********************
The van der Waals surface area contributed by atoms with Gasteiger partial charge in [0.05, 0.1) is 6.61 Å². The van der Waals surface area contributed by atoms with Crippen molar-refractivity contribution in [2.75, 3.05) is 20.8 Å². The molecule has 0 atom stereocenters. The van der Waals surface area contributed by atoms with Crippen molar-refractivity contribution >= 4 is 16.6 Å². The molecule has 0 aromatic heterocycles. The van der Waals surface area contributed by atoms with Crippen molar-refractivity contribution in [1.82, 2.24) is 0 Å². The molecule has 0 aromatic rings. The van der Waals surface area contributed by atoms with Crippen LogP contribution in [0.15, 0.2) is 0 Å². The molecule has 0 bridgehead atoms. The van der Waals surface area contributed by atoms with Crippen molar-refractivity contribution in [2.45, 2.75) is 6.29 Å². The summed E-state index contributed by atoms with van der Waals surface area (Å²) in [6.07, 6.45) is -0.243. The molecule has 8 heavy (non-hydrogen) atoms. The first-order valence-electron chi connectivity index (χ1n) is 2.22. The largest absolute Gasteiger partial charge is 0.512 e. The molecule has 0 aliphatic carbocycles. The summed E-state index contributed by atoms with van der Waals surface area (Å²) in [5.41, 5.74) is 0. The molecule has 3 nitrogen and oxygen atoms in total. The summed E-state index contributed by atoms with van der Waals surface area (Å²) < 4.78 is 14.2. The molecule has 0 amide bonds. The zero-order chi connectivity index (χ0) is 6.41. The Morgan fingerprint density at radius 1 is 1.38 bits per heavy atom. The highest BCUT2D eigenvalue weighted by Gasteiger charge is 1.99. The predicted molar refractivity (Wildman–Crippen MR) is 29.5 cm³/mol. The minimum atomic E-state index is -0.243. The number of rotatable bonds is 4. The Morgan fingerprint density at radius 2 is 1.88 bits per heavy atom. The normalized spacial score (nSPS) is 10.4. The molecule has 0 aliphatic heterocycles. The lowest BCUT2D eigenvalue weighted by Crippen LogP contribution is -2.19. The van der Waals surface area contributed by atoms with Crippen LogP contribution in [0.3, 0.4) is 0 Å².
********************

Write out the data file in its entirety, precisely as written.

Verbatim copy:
The van der Waals surface area contributed by atoms with Gasteiger partial charge in [0.05, 0.1) is 6.61 Å². The van der Waals surface area contributed by atoms with Crippen molar-refractivity contribution in [2.75, 3.05) is 20.8 Å². The molecule has 0 atom stereocenters. The van der Waals surface area contributed by atoms with Crippen molar-refractivity contribution >= 4 is 16.6 Å². The molecule has 0 aromatic heterocycles. The van der Waals surface area contributed by atoms with Crippen molar-refractivity contribution in [1.82, 2.24) is 0 Å². The molecule has 0 aromatic rings. The van der Waals surface area contributed by atoms with Crippen LogP contribution in [0.15, 0.2) is 0 Å². The molecule has 0 bridgehead atoms. The van der Waals surface area contributed by atoms with Crippen molar-refractivity contribution in [2.45, 2.75) is 6.29 Å². The summed E-state index contributed by atoms with van der Waals surface area (Å²) in [6.07, 6.45) is -0.243. The molecule has 8 heavy (non-hydrogen) atoms. The first-order valence-electron chi connectivity index (χ1n) is 2.22. The largest absolute Gasteiger partial charge is 0.512 e. The molecule has 0 aliphatic carbocycles. The summed E-state index contributed by atoms with van der Waals surface area (Å²) in [5.41, 5.74) is 0. The molecule has 3 nitrogen and oxygen atoms in total. The summed E-state index contributed by atoms with van der Waals surface area (Å²) < 4.78 is 14.2. The molecule has 0 amide bonds. The zero-order chi connectivity index (χ0) is 6.41. The Morgan fingerprint density at radius 1 is 1.38 bits per heavy atom. The highest BCUT2D eigenvalue weighted by Gasteiger charge is 1.99. The predicted molar refractivity (Wildman–Crippen MR) is 29.5 cm³/mol. The minimum atomic E-state index is -0.243. The number of rotatable bonds is 4. The Morgan fingerprint density at radius 2 is 1.88 bits per heavy atom. The normalized spacial score (nSPS) is 10.4. The molecule has 0 aliphatic heterocycles. The lowest BCUT2D eigenvalue weighted by Crippen LogP contribution is -2.19. The van der Waals surface area contributed by atoms with Crippen LogP contribution in [0.3, 0.4) is 0 Å².